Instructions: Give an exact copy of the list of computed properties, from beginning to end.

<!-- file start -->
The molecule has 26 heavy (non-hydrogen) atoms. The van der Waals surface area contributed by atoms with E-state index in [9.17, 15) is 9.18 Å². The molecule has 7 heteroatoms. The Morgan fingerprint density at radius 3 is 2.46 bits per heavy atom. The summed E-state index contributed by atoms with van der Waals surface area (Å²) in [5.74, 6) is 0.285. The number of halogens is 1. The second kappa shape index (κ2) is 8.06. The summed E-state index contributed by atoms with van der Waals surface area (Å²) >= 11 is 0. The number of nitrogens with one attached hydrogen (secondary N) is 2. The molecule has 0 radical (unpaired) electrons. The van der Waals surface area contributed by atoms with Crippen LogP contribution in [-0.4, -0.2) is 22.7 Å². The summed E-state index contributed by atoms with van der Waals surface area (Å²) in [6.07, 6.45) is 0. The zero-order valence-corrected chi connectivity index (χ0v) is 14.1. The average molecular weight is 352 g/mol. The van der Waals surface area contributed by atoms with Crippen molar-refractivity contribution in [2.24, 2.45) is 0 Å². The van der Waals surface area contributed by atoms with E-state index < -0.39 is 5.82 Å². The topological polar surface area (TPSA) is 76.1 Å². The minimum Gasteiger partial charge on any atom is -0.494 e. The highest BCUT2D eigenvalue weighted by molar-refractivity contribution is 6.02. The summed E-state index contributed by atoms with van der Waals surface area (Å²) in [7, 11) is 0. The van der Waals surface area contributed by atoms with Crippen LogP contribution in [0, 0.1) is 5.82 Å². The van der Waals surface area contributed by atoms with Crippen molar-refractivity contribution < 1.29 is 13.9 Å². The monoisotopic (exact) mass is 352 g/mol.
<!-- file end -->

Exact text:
The molecule has 26 heavy (non-hydrogen) atoms. The van der Waals surface area contributed by atoms with E-state index in [9.17, 15) is 9.18 Å². The molecule has 7 heteroatoms. The Morgan fingerprint density at radius 3 is 2.46 bits per heavy atom. The summed E-state index contributed by atoms with van der Waals surface area (Å²) in [5.74, 6) is 0.285. The number of halogens is 1. The second kappa shape index (κ2) is 8.06. The summed E-state index contributed by atoms with van der Waals surface area (Å²) >= 11 is 0. The number of nitrogens with one attached hydrogen (secondary N) is 2. The molecule has 0 radical (unpaired) electrons. The van der Waals surface area contributed by atoms with Crippen LogP contribution in [-0.4, -0.2) is 22.7 Å². The summed E-state index contributed by atoms with van der Waals surface area (Å²) in [6.07, 6.45) is 0. The zero-order valence-corrected chi connectivity index (χ0v) is 14.1. The average molecular weight is 352 g/mol. The van der Waals surface area contributed by atoms with Crippen molar-refractivity contribution in [2.24, 2.45) is 0 Å². The van der Waals surface area contributed by atoms with E-state index < -0.39 is 5.82 Å². The topological polar surface area (TPSA) is 76.1 Å². The minimum Gasteiger partial charge on any atom is -0.494 e. The highest BCUT2D eigenvalue weighted by molar-refractivity contribution is 6.02. The summed E-state index contributed by atoms with van der Waals surface area (Å²) in [7, 11) is 0. The van der Waals surface area contributed by atoms with Crippen LogP contribution in [0, 0.1) is 5.82 Å². The van der Waals surface area contributed by atoms with Crippen molar-refractivity contribution < 1.29 is 13.9 Å². The monoisotopic (exact) mass is 352 g/mol.